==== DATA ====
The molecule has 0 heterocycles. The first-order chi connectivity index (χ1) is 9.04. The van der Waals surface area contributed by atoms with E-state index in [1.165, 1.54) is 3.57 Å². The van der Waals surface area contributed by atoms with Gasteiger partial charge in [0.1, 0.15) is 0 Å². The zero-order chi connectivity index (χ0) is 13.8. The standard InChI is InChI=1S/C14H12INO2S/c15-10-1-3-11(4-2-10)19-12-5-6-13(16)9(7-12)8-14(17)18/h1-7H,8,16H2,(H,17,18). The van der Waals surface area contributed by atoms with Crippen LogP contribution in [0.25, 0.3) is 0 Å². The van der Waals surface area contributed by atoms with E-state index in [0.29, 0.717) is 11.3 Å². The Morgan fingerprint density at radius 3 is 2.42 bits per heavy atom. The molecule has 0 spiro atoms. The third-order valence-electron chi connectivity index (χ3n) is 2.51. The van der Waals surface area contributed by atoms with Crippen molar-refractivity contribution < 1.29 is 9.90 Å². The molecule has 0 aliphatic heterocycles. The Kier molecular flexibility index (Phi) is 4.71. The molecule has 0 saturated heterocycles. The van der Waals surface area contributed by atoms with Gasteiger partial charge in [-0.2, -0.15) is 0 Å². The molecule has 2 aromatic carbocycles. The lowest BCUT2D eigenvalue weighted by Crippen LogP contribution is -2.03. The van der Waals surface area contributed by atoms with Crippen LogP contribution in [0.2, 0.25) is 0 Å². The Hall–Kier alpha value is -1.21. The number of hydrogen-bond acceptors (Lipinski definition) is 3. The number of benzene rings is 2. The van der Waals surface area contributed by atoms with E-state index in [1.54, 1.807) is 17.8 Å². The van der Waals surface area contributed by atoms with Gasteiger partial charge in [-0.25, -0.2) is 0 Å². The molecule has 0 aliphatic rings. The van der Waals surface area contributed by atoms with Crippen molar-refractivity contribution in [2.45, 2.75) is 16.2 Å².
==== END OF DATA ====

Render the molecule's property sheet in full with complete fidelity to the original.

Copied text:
The molecule has 0 heterocycles. The first-order chi connectivity index (χ1) is 9.04. The van der Waals surface area contributed by atoms with E-state index in [1.165, 1.54) is 3.57 Å². The van der Waals surface area contributed by atoms with Gasteiger partial charge in [0.1, 0.15) is 0 Å². The zero-order chi connectivity index (χ0) is 13.8. The standard InChI is InChI=1S/C14H12INO2S/c15-10-1-3-11(4-2-10)19-12-5-6-13(16)9(7-12)8-14(17)18/h1-7H,8,16H2,(H,17,18). The van der Waals surface area contributed by atoms with Crippen LogP contribution in [0.25, 0.3) is 0 Å². The van der Waals surface area contributed by atoms with E-state index in [0.29, 0.717) is 11.3 Å². The Morgan fingerprint density at radius 3 is 2.42 bits per heavy atom. The molecule has 0 spiro atoms. The third-order valence-electron chi connectivity index (χ3n) is 2.51. The van der Waals surface area contributed by atoms with Crippen molar-refractivity contribution < 1.29 is 9.90 Å². The molecule has 0 aliphatic heterocycles. The Kier molecular flexibility index (Phi) is 4.71. The molecule has 0 saturated heterocycles. The van der Waals surface area contributed by atoms with Gasteiger partial charge in [-0.2, -0.15) is 0 Å². The molecule has 2 aromatic carbocycles. The lowest BCUT2D eigenvalue weighted by Crippen LogP contribution is -2.03. The van der Waals surface area contributed by atoms with Crippen LogP contribution in [0.2, 0.25) is 0 Å². The Hall–Kier alpha value is -1.21. The number of hydrogen-bond acceptors (Lipinski definition) is 3. The number of benzene rings is 2. The van der Waals surface area contributed by atoms with E-state index in [1.54, 1.807) is 17.8 Å². The van der Waals surface area contributed by atoms with Gasteiger partial charge in [-0.25, -0.2) is 0 Å². The molecule has 0 aliphatic rings. The van der Waals surface area contributed by atoms with Crippen molar-refractivity contribution in [2.45, 2.75) is 16.2 Å².